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When "affordable housing" nearly reaches $200,000: the 38 Sixth income recalculation

My bad. When I wrote three days ago about middle-income two- and three-bedroom apartments at the "100% affordable" 38 Sixth being marketed beyond the lottery to anyone who met the income qualifications, I failed to account for an increased upper limit, a consequence of a recalculation of Area Median Income (AMI).

Most dramatically, a six-person household can now earn nearly $200,000 and still qualify for a three-bedroom below-market unit.

Income eligibility stretches at the top

Since the original marketing last year, the income eligibility has stretched, not the bottom but rather the top. Below are the 2016/2018 income limits, by household size, for two-bedroom units, which have an upper limit of 165% of AMI.
  • 2 people: $111,909 - $119,625/$137,775
  • 3 people: $111,909 - $134,640/$154,935
  • 4 people: $111,909 - $149,490/$172,095
Here are the income limits, by household size, for three-bedroom units:
  • 3 people: $129,258 - $134,640/$154,935
  • 4 people: $129,258 - $149,490/$172,095
  • 5 people: $129,258 - $161,535/$185,955
  • 6 people: $129,258 - $173,415/$199,650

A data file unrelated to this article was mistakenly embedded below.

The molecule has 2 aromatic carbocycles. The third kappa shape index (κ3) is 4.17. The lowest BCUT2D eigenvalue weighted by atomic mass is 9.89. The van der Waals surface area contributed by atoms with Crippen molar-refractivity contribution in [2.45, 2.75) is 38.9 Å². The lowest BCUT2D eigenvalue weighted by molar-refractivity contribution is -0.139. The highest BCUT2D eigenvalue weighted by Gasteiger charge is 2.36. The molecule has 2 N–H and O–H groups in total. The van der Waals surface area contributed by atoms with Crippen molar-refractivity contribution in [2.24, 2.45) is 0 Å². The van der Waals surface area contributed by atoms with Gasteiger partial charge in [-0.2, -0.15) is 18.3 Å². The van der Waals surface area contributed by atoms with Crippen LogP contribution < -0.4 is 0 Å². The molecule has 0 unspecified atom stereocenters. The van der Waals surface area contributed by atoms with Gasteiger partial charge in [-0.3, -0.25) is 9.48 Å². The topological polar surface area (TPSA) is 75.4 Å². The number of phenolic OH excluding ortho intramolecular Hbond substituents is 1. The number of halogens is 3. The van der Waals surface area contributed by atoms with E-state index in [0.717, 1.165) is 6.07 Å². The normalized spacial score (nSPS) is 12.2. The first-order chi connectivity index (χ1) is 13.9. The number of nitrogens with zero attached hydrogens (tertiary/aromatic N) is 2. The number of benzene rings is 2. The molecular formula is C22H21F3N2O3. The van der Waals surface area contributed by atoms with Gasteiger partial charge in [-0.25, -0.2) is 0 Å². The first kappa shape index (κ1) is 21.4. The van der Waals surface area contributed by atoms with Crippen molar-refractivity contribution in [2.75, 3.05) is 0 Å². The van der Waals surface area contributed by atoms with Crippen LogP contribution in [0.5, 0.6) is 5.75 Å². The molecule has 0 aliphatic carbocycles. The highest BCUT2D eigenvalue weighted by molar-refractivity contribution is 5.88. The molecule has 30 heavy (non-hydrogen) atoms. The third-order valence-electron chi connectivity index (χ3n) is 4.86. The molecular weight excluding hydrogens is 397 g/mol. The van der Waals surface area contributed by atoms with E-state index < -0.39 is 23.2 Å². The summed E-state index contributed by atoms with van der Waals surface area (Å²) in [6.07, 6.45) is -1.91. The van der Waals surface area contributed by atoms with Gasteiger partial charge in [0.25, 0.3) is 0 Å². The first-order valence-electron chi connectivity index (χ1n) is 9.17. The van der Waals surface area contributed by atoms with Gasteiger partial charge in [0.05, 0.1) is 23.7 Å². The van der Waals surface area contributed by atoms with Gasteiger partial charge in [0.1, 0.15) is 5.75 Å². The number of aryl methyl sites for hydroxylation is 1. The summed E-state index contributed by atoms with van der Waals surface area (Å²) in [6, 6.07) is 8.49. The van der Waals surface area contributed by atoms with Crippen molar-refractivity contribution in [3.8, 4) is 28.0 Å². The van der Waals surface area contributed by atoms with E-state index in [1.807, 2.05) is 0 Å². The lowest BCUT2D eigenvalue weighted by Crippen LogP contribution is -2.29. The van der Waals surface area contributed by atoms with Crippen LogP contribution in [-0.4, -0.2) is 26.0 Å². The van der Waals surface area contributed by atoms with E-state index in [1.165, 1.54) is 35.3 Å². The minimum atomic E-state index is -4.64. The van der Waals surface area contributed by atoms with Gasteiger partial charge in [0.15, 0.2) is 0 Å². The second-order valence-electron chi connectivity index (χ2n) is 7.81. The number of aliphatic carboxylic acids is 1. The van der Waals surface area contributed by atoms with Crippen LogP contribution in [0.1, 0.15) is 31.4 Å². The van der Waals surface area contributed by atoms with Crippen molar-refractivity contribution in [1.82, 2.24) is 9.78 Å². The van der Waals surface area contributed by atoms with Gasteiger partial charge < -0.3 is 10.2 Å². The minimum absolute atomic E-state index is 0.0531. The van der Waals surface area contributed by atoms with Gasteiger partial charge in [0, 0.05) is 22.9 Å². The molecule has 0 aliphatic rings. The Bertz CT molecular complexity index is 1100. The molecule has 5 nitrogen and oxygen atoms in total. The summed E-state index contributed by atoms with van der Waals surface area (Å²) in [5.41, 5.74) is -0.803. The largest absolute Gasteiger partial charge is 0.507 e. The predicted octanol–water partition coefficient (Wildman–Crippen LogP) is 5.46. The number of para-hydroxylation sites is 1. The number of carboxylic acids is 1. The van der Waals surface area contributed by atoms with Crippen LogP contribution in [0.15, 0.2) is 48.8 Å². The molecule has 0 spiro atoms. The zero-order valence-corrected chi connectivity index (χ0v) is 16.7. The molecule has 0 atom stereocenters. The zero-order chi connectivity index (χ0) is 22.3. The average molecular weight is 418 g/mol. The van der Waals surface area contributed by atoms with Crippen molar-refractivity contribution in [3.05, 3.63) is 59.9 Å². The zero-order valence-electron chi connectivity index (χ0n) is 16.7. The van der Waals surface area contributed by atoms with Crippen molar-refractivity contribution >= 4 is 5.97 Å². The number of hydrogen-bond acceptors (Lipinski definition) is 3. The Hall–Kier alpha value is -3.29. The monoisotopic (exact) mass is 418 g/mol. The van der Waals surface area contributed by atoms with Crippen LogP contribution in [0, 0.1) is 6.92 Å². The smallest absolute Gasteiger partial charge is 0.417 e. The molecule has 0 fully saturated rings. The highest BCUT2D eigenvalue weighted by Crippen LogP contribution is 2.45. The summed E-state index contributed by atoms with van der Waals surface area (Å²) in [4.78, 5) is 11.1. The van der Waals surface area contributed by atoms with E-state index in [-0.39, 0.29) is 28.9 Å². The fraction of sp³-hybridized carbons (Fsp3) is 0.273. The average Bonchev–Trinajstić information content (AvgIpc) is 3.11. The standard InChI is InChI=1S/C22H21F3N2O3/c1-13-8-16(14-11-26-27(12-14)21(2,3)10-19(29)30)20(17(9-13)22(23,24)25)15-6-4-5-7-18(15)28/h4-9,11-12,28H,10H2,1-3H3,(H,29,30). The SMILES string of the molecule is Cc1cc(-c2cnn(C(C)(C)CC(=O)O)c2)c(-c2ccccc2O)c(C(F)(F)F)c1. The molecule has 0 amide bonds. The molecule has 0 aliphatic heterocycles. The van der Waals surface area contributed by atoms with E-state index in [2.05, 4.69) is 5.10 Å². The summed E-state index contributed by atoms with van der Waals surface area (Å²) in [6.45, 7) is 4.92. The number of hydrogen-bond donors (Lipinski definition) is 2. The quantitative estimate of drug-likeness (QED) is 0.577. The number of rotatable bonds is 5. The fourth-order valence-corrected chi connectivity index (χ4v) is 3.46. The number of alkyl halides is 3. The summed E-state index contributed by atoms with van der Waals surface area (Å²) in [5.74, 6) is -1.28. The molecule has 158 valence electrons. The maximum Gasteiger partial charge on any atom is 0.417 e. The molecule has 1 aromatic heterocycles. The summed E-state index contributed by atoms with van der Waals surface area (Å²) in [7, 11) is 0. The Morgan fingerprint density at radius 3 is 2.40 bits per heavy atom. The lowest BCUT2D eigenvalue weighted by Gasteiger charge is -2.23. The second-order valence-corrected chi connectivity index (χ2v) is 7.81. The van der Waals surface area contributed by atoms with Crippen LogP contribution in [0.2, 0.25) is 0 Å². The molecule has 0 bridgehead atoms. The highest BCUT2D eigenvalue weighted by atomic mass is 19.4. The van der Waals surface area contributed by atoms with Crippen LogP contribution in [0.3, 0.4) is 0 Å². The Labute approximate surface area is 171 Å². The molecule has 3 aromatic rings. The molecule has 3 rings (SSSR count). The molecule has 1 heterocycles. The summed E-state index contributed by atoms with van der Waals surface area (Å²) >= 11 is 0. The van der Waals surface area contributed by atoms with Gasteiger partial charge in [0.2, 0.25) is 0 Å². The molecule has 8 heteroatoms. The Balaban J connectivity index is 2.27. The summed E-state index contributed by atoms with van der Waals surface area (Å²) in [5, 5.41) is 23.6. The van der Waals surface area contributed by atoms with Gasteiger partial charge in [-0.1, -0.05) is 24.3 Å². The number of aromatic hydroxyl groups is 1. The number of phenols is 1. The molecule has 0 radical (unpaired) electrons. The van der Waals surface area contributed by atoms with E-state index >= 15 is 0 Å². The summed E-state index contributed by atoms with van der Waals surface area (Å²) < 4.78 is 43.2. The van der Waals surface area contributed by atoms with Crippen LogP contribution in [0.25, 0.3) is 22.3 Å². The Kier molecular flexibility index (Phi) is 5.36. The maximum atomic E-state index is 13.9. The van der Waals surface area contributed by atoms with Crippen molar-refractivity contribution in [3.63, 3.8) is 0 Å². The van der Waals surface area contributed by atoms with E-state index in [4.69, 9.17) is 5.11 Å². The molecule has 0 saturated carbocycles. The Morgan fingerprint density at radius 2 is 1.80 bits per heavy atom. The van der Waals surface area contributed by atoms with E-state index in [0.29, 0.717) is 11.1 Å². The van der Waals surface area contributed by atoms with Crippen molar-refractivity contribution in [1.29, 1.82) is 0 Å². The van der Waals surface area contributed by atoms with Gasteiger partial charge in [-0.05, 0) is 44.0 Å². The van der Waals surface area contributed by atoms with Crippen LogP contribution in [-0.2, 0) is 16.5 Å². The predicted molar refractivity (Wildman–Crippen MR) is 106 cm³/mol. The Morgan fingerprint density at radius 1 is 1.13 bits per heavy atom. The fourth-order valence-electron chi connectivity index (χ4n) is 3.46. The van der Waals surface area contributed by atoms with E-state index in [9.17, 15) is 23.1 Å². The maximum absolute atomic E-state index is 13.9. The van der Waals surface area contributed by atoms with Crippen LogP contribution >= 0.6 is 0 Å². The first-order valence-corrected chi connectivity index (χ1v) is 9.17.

Note that, while 38 Sixth began marketing in January 2017, it used the 2016 AMI; that year, 100% of AMI for a four-person household was $90,600. In 2017, it was $95,400. In 2018, it's $104,300. So 165% of that figure--the upper income limit for middle-income units--is calculated from that base.

A bigger range of income burden

I guess there's a logic to keeping the same income floor--they don't want to raise the burden on households--but it does lead to some skewed results, with some households potentially paying well more or less than the targeted 30% of income in rent.

For example, a four-person household paying $3,206/month for a two-bedroom is paying $38,472 a year. That could represent 34.4% of their income, if they meet the minimum income level of $111,909. Or it could represent 22.4% of their income, if they reach the current maximum income level of $172,095.

Previously, with the maximum income level of $149,490, they would have been paying 25.7% of their income.

There's a pretty big range now. Note that the $111,909 income floor represents 123.5% of 2016 AMI for a four-person household, but just 107.3% of 2018 AMI for a four-person household.

AMI complexities

Because AMI is not based on neighborhood, borough, or even city income, but rather includes some wealthy suburbs (see City Limits), it floats ever upward. When the Atlantic Yards Housing Memorandum of Understanding was signed in 2005, 100% of AMI for a four-person household was $62,800. In 2006, 100% of AMI was $70,900.

Affordable housing is then calculated as a percentage of AMI.

When the MOU was signed, up to 50% was low-income, 60-100% of AMI was moderate-income, and 100-160% of AMI was middle-income.

Those categories have changed, with low-income in the project going up to 60% of AMI, and middle-income up to 165% of AMI.

That said, the city now considers up to 80% of AMI to be low-income, as shown in the chart.

Looking at the advertisements

Here's the current advertisement for open marketing--beyond the lottery--for 38 Sixth:

Here's the original advertisement for the 38 Sixth lottery, from January 2017: